Saturday, September 3, 2016

Cupid's Compass, by Leah Cypess

(Near-Future SF) Julie had reservations about using hardware that can make people fall in love, but at age 35, she let herself get talked into it. (2,967 words; Time: 09m)

Rating: ★★★☆☆, Average

"Cupid's Compass," by , appeared in Magazine of Fantasy & Science Fiction issue 09-10|16, published on by

Mini-Review (click to view--possible spoilers)

Pro: There's a lot of humor in this story, such as when Larissa says, "we discourage the use of the word 'zapped,'" immediately after a scene where Julie merely thinks it.

The story raises serious questions about whether it matters if love is natural as long as it's real. We're bothered by the way Steve uses Cupid's Compass obsessively, but to his credit, he recognizes his deficiencies in that area and is anxious to fix them. In the end it's Julie who comes across seeming selfish. The "Artemis's Arrow" program seems tailor-made for her.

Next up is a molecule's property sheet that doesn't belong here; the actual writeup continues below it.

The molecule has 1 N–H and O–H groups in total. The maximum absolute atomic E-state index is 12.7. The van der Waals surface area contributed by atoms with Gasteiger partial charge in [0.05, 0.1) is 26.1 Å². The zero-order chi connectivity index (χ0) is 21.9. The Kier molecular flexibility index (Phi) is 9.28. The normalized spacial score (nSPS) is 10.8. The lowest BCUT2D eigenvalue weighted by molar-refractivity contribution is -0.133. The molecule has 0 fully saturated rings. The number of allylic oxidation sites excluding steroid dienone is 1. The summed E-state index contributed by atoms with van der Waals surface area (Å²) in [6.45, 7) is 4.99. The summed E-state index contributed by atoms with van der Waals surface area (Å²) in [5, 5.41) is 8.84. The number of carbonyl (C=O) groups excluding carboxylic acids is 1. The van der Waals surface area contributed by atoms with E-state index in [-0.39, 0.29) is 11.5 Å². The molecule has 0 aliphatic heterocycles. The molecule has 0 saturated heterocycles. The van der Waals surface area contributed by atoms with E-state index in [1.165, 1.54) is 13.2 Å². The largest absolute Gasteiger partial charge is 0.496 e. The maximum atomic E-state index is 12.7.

Con: One gets very tired of Julie after a while. Maybe she really doesn't believe anything is real if it doesn't hurt, but that doesn't make it fun to read about. It's a bit of a surprise that this treatment has so few side-effects.

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